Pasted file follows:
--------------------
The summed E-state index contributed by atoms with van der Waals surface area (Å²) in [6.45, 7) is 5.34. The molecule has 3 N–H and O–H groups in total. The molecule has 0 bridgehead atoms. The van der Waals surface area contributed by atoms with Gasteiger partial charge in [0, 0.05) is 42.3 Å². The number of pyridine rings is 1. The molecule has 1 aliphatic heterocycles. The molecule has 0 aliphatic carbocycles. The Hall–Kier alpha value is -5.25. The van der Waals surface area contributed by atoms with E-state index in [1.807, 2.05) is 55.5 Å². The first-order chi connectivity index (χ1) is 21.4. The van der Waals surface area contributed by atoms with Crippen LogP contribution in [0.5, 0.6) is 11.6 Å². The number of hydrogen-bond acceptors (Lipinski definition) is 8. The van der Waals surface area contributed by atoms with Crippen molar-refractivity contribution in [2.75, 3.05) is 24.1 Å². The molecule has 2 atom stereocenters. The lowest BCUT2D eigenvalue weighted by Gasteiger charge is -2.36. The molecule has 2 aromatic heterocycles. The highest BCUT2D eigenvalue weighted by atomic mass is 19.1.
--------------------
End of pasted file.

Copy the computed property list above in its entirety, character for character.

The summed E-state index contributed by atoms with van der Waals surface area (Å²) in [6.45, 7) is 5.34. The molecule has 3 N–H and O–H groups in total. The molecule has 0 bridgehead atoms. The van der Waals surface area contributed by atoms with Gasteiger partial charge in [0, 0.05) is 42.3 Å². The number of pyridine rings is 1. The molecule has 1 aliphatic heterocycles. The molecule has 0 aliphatic carbocycles. The Hall–Kier alpha value is -5.25. The van der Waals surface area contributed by atoms with E-state index in [1.807, 2.05) is 55.5 Å². The first-order chi connectivity index (χ1) is 21.4. The van der Waals surface area contributed by atoms with Crippen LogP contribution in [0.5, 0.6) is 11.6 Å². The number of hydrogen-bond acceptors (Lipinski definition) is 8. The van der Waals surface area contributed by atoms with Crippen molar-refractivity contribution in [2.75, 3.05) is 24.1 Å². The molecule has 2 atom stereocenters. The lowest BCUT2D eigenvalue weighted by Gasteiger charge is -2.36. The molecule has 2 aromatic heterocycles. The highest BCUT2D eigenvalue weighted by atomic mass is 19.1.